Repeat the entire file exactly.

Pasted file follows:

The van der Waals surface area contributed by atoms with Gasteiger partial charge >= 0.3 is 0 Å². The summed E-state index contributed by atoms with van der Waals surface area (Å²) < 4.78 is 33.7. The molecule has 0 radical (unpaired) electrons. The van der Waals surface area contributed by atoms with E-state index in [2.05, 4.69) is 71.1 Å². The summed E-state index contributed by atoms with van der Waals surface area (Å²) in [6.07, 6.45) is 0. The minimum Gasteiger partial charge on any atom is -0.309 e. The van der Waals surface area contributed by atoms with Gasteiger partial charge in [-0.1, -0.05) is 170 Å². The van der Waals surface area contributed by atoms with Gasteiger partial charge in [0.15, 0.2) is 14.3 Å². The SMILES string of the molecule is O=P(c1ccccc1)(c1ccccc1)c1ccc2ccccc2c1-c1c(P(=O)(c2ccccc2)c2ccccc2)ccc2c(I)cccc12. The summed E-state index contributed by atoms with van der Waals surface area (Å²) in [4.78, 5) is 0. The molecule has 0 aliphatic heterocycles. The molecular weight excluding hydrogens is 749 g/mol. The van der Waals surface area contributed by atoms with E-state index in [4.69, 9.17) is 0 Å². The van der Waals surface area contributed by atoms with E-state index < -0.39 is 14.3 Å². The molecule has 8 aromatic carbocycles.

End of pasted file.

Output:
The van der Waals surface area contributed by atoms with Gasteiger partial charge >= 0.3 is 0 Å². The summed E-state index contributed by atoms with van der Waals surface area (Å²) < 4.78 is 33.7. The molecule has 0 radical (unpaired) electrons. The van der Waals surface area contributed by atoms with E-state index in [2.05, 4.69) is 71.1 Å². The summed E-state index contributed by atoms with van der Waals surface area (Å²) in [6.07, 6.45) is 0. The minimum Gasteiger partial charge on any atom is -0.309 e. The van der Waals surface area contributed by atoms with Gasteiger partial charge in [-0.1, -0.05) is 170 Å². The van der Waals surface area contributed by atoms with Gasteiger partial charge in [0.15, 0.2) is 14.3 Å². The SMILES string of the molecule is O=P(c1ccccc1)(c1ccccc1)c1ccc2ccccc2c1-c1c(P(=O)(c2ccccc2)c2ccccc2)ccc2c(I)cccc12. The summed E-state index contributed by atoms with van der Waals surface area (Å²) in [4.78, 5) is 0. The molecule has 0 aliphatic heterocycles. The molecular weight excluding hydrogens is 749 g/mol. The van der Waals surface area contributed by atoms with E-state index in [4.69, 9.17) is 0 Å². The van der Waals surface area contributed by atoms with E-state index < -0.39 is 14.3 Å². The molecule has 8 aromatic carbocycles.